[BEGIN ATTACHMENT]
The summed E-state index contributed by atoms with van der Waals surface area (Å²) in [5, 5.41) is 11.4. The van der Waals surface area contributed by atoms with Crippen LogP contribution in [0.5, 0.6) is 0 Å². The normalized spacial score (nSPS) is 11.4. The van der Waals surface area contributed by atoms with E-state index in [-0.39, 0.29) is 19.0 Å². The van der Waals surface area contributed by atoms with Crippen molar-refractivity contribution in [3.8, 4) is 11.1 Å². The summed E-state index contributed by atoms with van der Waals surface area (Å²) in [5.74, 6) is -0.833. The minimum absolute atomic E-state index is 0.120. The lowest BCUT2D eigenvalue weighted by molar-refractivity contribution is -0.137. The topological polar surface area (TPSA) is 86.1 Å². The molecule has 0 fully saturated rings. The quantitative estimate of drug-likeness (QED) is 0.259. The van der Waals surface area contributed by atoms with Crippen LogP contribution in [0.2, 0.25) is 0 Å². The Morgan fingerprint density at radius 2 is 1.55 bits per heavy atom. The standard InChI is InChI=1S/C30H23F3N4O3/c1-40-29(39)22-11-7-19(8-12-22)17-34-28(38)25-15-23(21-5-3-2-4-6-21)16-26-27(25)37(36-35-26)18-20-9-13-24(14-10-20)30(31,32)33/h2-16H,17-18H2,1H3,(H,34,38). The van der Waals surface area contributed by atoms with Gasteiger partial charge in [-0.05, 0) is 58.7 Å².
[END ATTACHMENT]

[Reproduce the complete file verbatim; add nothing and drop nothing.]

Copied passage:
The summed E-state index contributed by atoms with van der Waals surface area (Å²) in [5, 5.41) is 11.4. The van der Waals surface area contributed by atoms with Crippen LogP contribution in [0.5, 0.6) is 0 Å². The normalized spacial score (nSPS) is 11.4. The van der Waals surface area contributed by atoms with E-state index in [-0.39, 0.29) is 19.0 Å². The van der Waals surface area contributed by atoms with Crippen molar-refractivity contribution in [3.8, 4) is 11.1 Å². The summed E-state index contributed by atoms with van der Waals surface area (Å²) in [5.74, 6) is -0.833. The minimum absolute atomic E-state index is 0.120. The lowest BCUT2D eigenvalue weighted by molar-refractivity contribution is -0.137. The topological polar surface area (TPSA) is 86.1 Å². The molecule has 0 fully saturated rings. The quantitative estimate of drug-likeness (QED) is 0.259. The van der Waals surface area contributed by atoms with Crippen LogP contribution in [0.2, 0.25) is 0 Å². The Morgan fingerprint density at radius 2 is 1.55 bits per heavy atom. The standard InChI is InChI=1S/C30H23F3N4O3/c1-40-29(39)22-11-7-19(8-12-22)17-34-28(38)25-15-23(21-5-3-2-4-6-21)16-26-27(25)37(36-35-26)18-20-9-13-24(14-10-20)30(31,32)33/h2-16H,17-18H2,1H3,(H,34,38). The van der Waals surface area contributed by atoms with Gasteiger partial charge in [-0.05, 0) is 58.7 Å².